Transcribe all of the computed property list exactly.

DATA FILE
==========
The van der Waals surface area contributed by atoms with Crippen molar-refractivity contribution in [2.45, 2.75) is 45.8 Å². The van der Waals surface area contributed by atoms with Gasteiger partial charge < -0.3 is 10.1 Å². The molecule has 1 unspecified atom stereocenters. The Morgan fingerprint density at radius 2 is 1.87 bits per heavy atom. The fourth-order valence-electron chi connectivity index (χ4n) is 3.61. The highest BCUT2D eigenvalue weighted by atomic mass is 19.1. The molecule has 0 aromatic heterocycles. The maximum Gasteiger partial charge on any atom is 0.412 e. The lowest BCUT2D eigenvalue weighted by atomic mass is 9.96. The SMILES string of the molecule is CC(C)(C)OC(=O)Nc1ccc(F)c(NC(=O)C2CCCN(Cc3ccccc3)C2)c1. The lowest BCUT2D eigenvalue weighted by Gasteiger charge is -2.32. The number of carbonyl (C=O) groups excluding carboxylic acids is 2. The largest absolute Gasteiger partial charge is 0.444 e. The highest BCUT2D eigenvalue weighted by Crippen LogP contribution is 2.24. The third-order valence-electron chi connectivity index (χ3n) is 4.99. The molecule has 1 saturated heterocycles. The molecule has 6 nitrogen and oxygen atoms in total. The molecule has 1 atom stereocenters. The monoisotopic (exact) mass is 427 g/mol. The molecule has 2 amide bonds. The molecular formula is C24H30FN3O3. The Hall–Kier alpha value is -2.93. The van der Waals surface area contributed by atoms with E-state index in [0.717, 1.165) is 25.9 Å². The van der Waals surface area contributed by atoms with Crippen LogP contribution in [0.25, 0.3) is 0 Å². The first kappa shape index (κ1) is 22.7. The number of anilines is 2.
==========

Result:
The van der Waals surface area contributed by atoms with Crippen molar-refractivity contribution in [2.45, 2.75) is 45.8 Å². The van der Waals surface area contributed by atoms with Gasteiger partial charge < -0.3 is 10.1 Å². The molecule has 1 unspecified atom stereocenters. The Morgan fingerprint density at radius 2 is 1.87 bits per heavy atom. The fourth-order valence-electron chi connectivity index (χ4n) is 3.61. The highest BCUT2D eigenvalue weighted by atomic mass is 19.1. The molecule has 0 aromatic heterocycles. The maximum Gasteiger partial charge on any atom is 0.412 e. The lowest BCUT2D eigenvalue weighted by atomic mass is 9.96. The SMILES string of the molecule is CC(C)(C)OC(=O)Nc1ccc(F)c(NC(=O)C2CCCN(Cc3ccccc3)C2)c1. The lowest BCUT2D eigenvalue weighted by Gasteiger charge is -2.32. The number of carbonyl (C=O) groups excluding carboxylic acids is 2. The largest absolute Gasteiger partial charge is 0.444 e. The highest BCUT2D eigenvalue weighted by Crippen LogP contribution is 2.24. The third-order valence-electron chi connectivity index (χ3n) is 4.99. The molecule has 1 saturated heterocycles. The molecule has 6 nitrogen and oxygen atoms in total. The molecule has 1 atom stereocenters. The monoisotopic (exact) mass is 427 g/mol. The molecule has 2 amide bonds. The molecular formula is C24H30FN3O3. The Hall–Kier alpha value is -2.93. The van der Waals surface area contributed by atoms with E-state index in [0.717, 1.165) is 25.9 Å². The van der Waals surface area contributed by atoms with Crippen LogP contribution in [0.25, 0.3) is 0 Å². The first kappa shape index (κ1) is 22.7. The number of anilines is 2.